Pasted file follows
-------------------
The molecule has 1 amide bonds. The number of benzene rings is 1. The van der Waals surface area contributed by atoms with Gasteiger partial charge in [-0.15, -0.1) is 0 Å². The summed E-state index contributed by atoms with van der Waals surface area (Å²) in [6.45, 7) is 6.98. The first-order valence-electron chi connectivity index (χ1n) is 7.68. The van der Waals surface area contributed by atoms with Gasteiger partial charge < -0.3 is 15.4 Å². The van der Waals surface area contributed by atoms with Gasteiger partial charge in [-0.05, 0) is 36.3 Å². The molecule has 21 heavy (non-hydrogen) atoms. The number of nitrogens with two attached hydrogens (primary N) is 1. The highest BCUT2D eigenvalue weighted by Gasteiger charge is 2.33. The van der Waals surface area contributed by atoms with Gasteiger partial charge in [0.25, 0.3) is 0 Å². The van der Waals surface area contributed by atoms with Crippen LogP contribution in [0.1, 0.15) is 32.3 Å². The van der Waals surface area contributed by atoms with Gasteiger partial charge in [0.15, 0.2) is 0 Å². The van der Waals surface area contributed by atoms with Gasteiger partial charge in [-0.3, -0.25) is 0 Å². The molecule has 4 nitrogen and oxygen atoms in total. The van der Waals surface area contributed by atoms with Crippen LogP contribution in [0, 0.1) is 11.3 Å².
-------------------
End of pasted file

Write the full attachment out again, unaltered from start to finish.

The molecule has 1 amide bonds. The number of benzene rings is 1. The van der Waals surface area contributed by atoms with Gasteiger partial charge in [-0.15, -0.1) is 0 Å². The summed E-state index contributed by atoms with van der Waals surface area (Å²) in [6.45, 7) is 6.98. The first-order valence-electron chi connectivity index (χ1n) is 7.68. The van der Waals surface area contributed by atoms with Gasteiger partial charge < -0.3 is 15.4 Å². The van der Waals surface area contributed by atoms with Gasteiger partial charge in [-0.05, 0) is 36.3 Å². The molecule has 21 heavy (non-hydrogen) atoms. The number of nitrogens with two attached hydrogens (primary N) is 1. The highest BCUT2D eigenvalue weighted by Gasteiger charge is 2.33. The van der Waals surface area contributed by atoms with Gasteiger partial charge in [0.25, 0.3) is 0 Å². The van der Waals surface area contributed by atoms with Crippen LogP contribution in [0.1, 0.15) is 32.3 Å². The van der Waals surface area contributed by atoms with Gasteiger partial charge in [0.15, 0.2) is 0 Å². The van der Waals surface area contributed by atoms with Gasteiger partial charge in [-0.3, -0.25) is 0 Å². The molecule has 4 nitrogen and oxygen atoms in total. The van der Waals surface area contributed by atoms with Crippen LogP contribution in [0, 0.1) is 11.3 Å².